Drama’s second act

A play’s second act usually pulls together all the disparate storylines of the first act, and tries to make some sense of the matter. Sometimes, it even leads to a happy ending. For the University of Montana drama program, that’s exactly how things have transpired with their national accreditation process.

This time last year, the department received a letter from its accrediting body, the National Association of Schools of Theatre (NAST), revealing UM had not passed a recent review. Specifically, NAST noted the program did not meet minimum requirements regarding faculty-to-student ratio and that some of its production equipment was out of date and unsafe. The news was expected—NAST’s standards are clearly stated prior to reviews—but nonetheless was a discomforting blow to the program.

Mark Dean, chair of the Department of Drama/Dance, called the review “a good thing,” and then immediately set to work with the administration to address NAST’s concerns.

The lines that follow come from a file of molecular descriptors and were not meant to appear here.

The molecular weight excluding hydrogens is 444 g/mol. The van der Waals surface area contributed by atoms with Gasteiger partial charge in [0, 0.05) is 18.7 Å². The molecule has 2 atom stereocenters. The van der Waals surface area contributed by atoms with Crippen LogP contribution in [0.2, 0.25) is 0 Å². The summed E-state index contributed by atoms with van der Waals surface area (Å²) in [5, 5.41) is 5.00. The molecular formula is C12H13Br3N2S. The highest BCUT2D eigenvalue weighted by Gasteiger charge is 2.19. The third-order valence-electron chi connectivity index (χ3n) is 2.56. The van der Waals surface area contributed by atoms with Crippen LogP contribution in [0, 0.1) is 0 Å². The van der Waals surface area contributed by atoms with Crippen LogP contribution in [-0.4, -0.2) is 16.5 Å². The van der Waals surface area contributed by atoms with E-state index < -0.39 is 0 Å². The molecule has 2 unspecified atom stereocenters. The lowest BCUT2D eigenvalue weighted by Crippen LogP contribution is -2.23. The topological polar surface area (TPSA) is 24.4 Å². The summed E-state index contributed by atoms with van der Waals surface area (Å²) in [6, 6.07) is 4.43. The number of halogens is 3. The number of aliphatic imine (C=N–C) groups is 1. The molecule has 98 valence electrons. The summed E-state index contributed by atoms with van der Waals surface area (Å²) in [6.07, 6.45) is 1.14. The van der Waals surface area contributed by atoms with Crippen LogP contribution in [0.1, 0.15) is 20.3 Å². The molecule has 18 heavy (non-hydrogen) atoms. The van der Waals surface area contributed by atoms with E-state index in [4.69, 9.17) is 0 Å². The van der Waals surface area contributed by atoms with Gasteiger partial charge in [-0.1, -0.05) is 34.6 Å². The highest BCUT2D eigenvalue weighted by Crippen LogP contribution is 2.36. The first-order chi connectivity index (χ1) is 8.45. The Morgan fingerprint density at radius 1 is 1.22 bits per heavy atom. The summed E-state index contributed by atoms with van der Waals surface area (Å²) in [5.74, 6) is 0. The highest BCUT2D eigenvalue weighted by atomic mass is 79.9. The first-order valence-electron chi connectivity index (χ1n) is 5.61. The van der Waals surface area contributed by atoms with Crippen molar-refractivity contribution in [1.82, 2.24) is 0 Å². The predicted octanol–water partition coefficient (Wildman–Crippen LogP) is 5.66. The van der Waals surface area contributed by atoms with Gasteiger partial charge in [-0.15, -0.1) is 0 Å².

Two weeks ago, a year’s worth of adjustments paid off when NAST sent a letter confirming that UM was back “in good standing.”

“I still think the process was great for us,” says Dean. “It gave us an opportunity to really look at the program and see where we were deficient against national standards…And how we’ve addressed those deficiencies are going to make us better in the long term.”

Specifically, the program purchased a new lighting system inside UM’s three main student performance venues: the Montana Theatre, Masquer Theatre and Open Space. The system features state-of-the-art dimming capabilities, automated gear and new light boards, and will be installed over the summer.

“It takes our production sophistication to a new level,” says Dean.

To address the student-to-faculty ratio, the program created a new position—Assistant Professor in Drama, with a directing specialization—that begins in August. The new hire was one of five concurrent searches inside the Department last semester, meaning almost one-third of the 14-person faculty will be new next year.

“This is one of those once-in-lifetime opportunities where you can really look at your program and make sure you’re doing what you need to be doing,” says Dean. “Am I excited about the future? Absolutely.”

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